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  1. #1
    girl with a pretty smile Honor's Avatar
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    Default How Well Can You Read Emotions?

    So, there are arguably many ways to define emotional intelligence, but the New York Times reported last fall that people who read fiction tend to be more able to read other people's emotional state based on visual cues.

    How well can you read other people's emotions? I'm curious to see what the average score on the forum will be. Amongst my Facebook friends, it seemed to land around 26. The highest possible score is 36.


    http://well.blogs.nytimes.com/2013/10/03/well-quiz-the-mind-behind-the-eyes/?_php=true&_type=blogs&_r=0


    Understanding Your Score
    The average score for this test is in the range of 22 to 30 correct responses. If you scored above 30, you may be quite good at understanding someone’s mental state based on facial cues. If you scored below 22, you may find it difficult to understand a person’s mental state based on their appearance.

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  2. #2
    cool cat Freesia's Avatar
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    31/36. I do read a lot of fiction though so that's probably why I scored this high.

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  3. #3
    Senior Member Alea_iacta_est's Avatar
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    I got 31 out of 36, but I felt as though this was extremely hard. I ended up just deciding on what seemed right almost every time, and I got distracted a few times by some attractive eyes. I enjoy fiction a bit more than non-fiction.

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    Senior Member prplchknz's Avatar
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    19/36
    In no likes experiment.

    that is all

    i dunno what else to say so

  5. #5
    LadyLazarus
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    30/36, I just kind of went with my instincts.I have a strong preference for fiction.

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    Senior Member cafe's Avatar
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    29 I read a lot of fiction but not the kind that is supposed to make you better at this kind of thing.
    “There are two novels that can change a bookish fourteen-year old’s life: The Lord of the Rings and Atlas Shrugged. One is a childish fantasy that often engenders a lifelong obsession with its unbelievable heroes, leading to an emotionally stunted, socially crippled adulthood, unable to deal with the real world. The other, of course, involves orcs.”
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  7. #7
    Mud and rain and chaos... TickTock's Avatar
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    SCORE:34/36

    Understanding Your Score
    The average score for this test is in the range of 22 to 30 correct responses. If you scored above 30, you may be quite good at understanding someone’s mental state based on facial cues. If you scored below 22, you may find it difficult to understand a person’s mental state based on their appearance.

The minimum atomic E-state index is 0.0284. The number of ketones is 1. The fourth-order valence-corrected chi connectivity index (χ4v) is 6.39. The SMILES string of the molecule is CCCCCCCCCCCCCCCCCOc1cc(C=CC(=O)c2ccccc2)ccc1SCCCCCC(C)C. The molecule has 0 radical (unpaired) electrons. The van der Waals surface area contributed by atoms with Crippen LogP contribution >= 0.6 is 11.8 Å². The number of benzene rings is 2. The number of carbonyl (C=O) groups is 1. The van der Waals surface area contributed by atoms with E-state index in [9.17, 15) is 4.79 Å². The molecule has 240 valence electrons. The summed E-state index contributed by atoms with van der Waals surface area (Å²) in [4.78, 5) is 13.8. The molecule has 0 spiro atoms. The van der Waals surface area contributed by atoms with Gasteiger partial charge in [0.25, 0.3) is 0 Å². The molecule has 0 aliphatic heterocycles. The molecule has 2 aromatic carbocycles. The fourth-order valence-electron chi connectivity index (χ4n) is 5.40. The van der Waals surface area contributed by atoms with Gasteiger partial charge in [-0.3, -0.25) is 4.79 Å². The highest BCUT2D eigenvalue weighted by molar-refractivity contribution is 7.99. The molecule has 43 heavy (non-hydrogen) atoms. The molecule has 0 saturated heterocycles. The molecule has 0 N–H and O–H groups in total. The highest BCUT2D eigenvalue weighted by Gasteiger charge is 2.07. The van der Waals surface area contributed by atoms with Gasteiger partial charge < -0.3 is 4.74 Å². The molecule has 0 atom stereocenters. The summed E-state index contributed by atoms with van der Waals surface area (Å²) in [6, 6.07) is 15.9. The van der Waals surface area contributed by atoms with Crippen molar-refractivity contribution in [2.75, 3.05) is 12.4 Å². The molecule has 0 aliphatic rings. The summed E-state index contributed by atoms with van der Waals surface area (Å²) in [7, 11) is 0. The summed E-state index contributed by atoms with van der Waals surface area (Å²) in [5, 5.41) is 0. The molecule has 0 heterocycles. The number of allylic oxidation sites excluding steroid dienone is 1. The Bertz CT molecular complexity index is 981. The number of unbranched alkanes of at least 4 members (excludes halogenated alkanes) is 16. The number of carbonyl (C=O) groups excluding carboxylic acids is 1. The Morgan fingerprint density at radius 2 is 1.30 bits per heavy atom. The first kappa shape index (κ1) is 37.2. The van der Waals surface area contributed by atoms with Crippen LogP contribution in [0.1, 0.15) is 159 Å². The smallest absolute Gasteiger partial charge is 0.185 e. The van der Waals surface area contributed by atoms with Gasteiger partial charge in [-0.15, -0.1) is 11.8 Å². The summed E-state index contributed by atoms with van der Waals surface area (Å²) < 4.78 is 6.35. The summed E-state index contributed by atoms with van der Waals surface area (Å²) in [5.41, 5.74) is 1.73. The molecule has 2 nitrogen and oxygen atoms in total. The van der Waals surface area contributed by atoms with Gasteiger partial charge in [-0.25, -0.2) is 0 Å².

edit: a note on what I read.

    I read off and on, for a long time now I haven't read all that much fiction. However in the last couple of years I've been reading classics and modern classics, which I very much enjoy but I am a slow reader and don't read that many in a year.
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  8. #8
    Senior Member Ghost's Avatar
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    I got 32/36. On two of them, I second guessed my instinct. Would've had 34 out of 36!

    Used to read compulsively, but not nearly as much for the last few years. I read more nonfiction and articles online than fiction nowadays, but I've started getting back into fiction again. At any given time, I'm partway through a novel and/or a story collection. Not sure what it has to do with guessing emotional states based on visual cues except you might be more practiced at inhabiting another person's emotional landscape and thought process. Dunno.

    ETA: if the study alluded to in the OP is the one where they attempted to pit literary fiction against popular fiction and nonfiction, I see less of a reason to correlate reading fiction with reading expressions. That study was too limited, and I didn't like the way they selected excerpts. Most of what I read falls under the umbrella of speculative fiction with the occasional historical, romance, or literary novel. If fiction were to help me gauge others' moods, it certainly wouldn't be the literary kind. And don't they realize some fiction crosses genres (like literary SF) and some literary novels make it onto bestseller lists?

    I doubt the wankier fiction I've seen in literary journals would be any more beneficial than Danielle Steele for encouraging empathy.

  9. #9
    Senior Member prplchknz's Avatar
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    I don't get how reading fiction would help with this. I used to read tons of fiction, and never been good at reading facial expressions
    In no likes experiment.

    that is all

    i dunno what else to say so
    Likes noyo liked this post

  10. #10
    WALMART
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    18/36

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